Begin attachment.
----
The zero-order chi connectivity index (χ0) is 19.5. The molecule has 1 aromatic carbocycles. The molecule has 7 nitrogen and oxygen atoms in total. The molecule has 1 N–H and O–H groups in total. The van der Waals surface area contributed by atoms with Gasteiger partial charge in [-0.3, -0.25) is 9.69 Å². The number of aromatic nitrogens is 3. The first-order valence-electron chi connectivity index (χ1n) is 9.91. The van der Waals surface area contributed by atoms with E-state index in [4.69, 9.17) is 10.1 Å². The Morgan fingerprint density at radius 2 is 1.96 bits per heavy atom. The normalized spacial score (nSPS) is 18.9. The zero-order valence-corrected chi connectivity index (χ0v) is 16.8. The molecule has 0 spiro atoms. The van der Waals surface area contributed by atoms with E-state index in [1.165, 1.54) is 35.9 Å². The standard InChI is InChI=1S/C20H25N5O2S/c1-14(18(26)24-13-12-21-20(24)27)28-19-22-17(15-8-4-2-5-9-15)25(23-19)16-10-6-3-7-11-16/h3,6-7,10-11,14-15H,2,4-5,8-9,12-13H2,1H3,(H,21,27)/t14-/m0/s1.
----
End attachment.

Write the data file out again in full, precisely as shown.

The zero-order chi connectivity index (χ0) is 19.5. The molecule has 1 aromatic carbocycles. The molecule has 7 nitrogen and oxygen atoms in total. The molecule has 1 N–H and O–H groups in total. The van der Waals surface area contributed by atoms with Gasteiger partial charge in [-0.3, -0.25) is 9.69 Å². The number of aromatic nitrogens is 3. The first-order valence-electron chi connectivity index (χ1n) is 9.91. The van der Waals surface area contributed by atoms with E-state index in [4.69, 9.17) is 10.1 Å². The Morgan fingerprint density at radius 2 is 1.96 bits per heavy atom. The normalized spacial score (nSPS) is 18.9. The zero-order valence-corrected chi connectivity index (χ0v) is 16.8. The molecule has 0 spiro atoms. The van der Waals surface area contributed by atoms with E-state index in [1.165, 1.54) is 35.9 Å². The standard InChI is InChI=1S/C20H25N5O2S/c1-14(18(26)24-13-12-21-20(24)27)28-19-22-17(15-8-4-2-5-9-15)25(23-19)16-10-6-3-7-11-16/h3,6-7,10-11,14-15H,2,4-5,8-9,12-13H2,1H3,(H,21,27)/t14-/m0/s1.